possibilities and starting points differ from person to another. Therefore
positive measures are needed to ensure actual equality. Equal
opportunities policy emphasizes positive measures, acknowledging of
differences and celebrating diversity as a strength of Europe as a whole.

Ladies and Gentlemen, In order to gain credibility and involve committed
partners, added value of diversity policy has to be justified with both
facts of today and visions of the future. Identification of discrimination
and racism is the bases for equality and diversity in the society.
Discrimination takes different forms in different times. That is why we
have to evaluate and monitor the situation all the time and try to
anticipate and prevent possible discriminative structures and developments
before they take place. In this work the EUMC has a remarkable role.

Discrimination in its different forms can be seen as the greatest obstacle
for integration. Therefore, the fight against discrimination and racism is
utterly important. Specific actions to promote integration must be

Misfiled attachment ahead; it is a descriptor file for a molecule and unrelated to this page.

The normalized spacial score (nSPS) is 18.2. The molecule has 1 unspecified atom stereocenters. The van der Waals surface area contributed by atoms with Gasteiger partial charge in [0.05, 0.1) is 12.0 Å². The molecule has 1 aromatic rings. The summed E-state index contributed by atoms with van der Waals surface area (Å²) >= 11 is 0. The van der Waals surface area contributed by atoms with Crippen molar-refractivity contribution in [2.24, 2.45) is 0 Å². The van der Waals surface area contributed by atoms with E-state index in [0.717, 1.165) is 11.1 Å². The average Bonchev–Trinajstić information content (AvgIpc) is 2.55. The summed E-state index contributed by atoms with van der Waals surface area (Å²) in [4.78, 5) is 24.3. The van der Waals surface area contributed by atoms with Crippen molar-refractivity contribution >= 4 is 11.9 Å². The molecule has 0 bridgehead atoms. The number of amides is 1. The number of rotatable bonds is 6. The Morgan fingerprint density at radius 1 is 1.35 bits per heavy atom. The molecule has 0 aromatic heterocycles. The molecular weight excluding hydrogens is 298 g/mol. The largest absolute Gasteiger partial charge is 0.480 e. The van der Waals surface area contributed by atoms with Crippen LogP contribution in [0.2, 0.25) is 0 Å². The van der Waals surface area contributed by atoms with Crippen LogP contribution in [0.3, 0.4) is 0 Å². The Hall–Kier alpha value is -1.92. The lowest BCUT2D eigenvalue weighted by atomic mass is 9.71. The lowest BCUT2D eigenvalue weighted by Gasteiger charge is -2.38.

complemented by measures to tackle discriminatory barriers. Policies to
combat discrimination and racism are not always connected to the
integration strategies pursued by the Member States. There is, however, a
clear recognition of the need to act.Todays deepening and enlarging
European Union offers a proven and effective framework for co-operation,
and this is the way we have been furthering our joint efforts. This
European Roundtable offers an excellent opportunity to keep working

I wish all the participants constructive discussions and practical
insights on how to continue our joint efforts in an effective manner.